Posted on Saturday the 14th January 2017 by Self Assembly Sewing
Hello lovely people! It’s Emily from Self Assembly Required! back again with another make!
So for January I’m showcasing a dress I managed to make just in time for Christmas Day. It’s an adorable tunic dress in a gorgeous dark olive green Velvet Fabric.
I had all sorts of ideas for what I wanted to use this fabric for but the main theme was something festive! I umm-ed and ah-ed over what to make for the longest time and in the end, I decided on using this Simplicity 1325 Sewing Pattern.
I opted to make the short dress/ tunic thing. I loved the simple style and shape of the pattern and I knew that it would suit my figure with the deep V neck and bias cut full skirt – it shows off all my good bits! I hoped I’d be able to make something I could wear over and over again!
What I hadn’t accounted for was the term “tunic” meant with regard to the actual length of the pattern. The back of the pattern describes the contents as a “Pants, Jumper or Tunic, Jacket & Top”. I thought the pictures on the cover and the descriptions were a little misleading because to me it looks like pants, 2 dresses, a jacket and a top. (To be honest I still don’t know what they mean by “jumper” - the long dress is called a jumper for some reason. It definitely doesn’t fit in with the British definition of the word!). Anyway, I rather foolishly thought the tunic version would be long enough to wear as a mini dress as the line drawing indicated. I ended up having to add a 3 inch wide band along the hem to lengthen it a little for modesty’s sake!
This pattern was really simple to use and it fit well (apart from the length) without having to make many adjustments at all to it – lucky me! This velvet fabric cut nicely and was relatively easy to sew up which was great as velvet is notoriously tricky to use. I switched out the lapped zip in the instructions for an Invisible Zip which worked just as well. All in all, I’m very happy with my final result!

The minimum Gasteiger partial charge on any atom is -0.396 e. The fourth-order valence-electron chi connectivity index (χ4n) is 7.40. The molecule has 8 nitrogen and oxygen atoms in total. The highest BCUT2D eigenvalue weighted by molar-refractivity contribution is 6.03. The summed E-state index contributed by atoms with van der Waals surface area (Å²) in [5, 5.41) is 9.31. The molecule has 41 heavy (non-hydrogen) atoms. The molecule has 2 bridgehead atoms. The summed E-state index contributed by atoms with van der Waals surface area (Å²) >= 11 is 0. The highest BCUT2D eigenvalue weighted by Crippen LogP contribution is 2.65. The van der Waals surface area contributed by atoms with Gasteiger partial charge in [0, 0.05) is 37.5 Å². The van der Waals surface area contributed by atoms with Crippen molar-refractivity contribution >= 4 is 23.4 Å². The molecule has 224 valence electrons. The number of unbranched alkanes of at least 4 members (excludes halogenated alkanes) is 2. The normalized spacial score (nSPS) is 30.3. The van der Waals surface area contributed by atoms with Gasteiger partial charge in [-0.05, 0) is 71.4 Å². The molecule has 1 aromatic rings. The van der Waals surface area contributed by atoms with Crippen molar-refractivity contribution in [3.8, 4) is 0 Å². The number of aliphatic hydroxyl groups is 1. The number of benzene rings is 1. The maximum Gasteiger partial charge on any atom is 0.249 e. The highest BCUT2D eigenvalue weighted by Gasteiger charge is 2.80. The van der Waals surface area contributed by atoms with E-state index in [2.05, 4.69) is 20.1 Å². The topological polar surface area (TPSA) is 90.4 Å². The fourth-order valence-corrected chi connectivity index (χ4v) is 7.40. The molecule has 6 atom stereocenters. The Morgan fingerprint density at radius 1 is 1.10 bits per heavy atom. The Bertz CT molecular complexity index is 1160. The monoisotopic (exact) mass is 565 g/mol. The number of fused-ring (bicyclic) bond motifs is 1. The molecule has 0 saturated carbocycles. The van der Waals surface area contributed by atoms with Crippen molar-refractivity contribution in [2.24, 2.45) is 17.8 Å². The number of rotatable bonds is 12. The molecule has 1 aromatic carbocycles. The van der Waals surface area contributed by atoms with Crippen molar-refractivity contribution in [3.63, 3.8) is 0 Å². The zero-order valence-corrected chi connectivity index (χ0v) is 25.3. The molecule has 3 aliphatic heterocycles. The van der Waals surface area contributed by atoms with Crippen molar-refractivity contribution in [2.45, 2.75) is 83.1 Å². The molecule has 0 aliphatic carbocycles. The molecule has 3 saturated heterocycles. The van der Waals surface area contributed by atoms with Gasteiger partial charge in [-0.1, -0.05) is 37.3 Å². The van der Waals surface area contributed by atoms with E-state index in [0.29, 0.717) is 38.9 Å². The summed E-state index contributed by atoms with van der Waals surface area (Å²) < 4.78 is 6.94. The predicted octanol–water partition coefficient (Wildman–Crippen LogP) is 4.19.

My tips for sewing with velvet:
Cut your pattern pieces on the reverse of the fabric. They should (in theory) move less!
Place and cut all your pattern pieces in the same direction i.e. top to bottom, so that the nap is going the same way for all your pieces.
Use plenty of pins to keep seams in place whilst sewing. Hand basting helps a lot too!
You may need to test loosening your machine’s thread tension and practice holding the fabric taut as you feed it through and maybe even use a walking foot to make sure this slippery fabric doesn’t move as you stitch.
Use a piece of scrap velvet as a pressing cloth when ironing. It helps to prevent crushing the pile and schmushing (a technical term obviously…) your beautiful fabric!
It requires a bit more time and patience to work with velvet but in the end I think it’s worth it. Velvet really is a lovely fabric and I can imagine this one working really well for a structured evening look – it definitely has that luxury feel to it!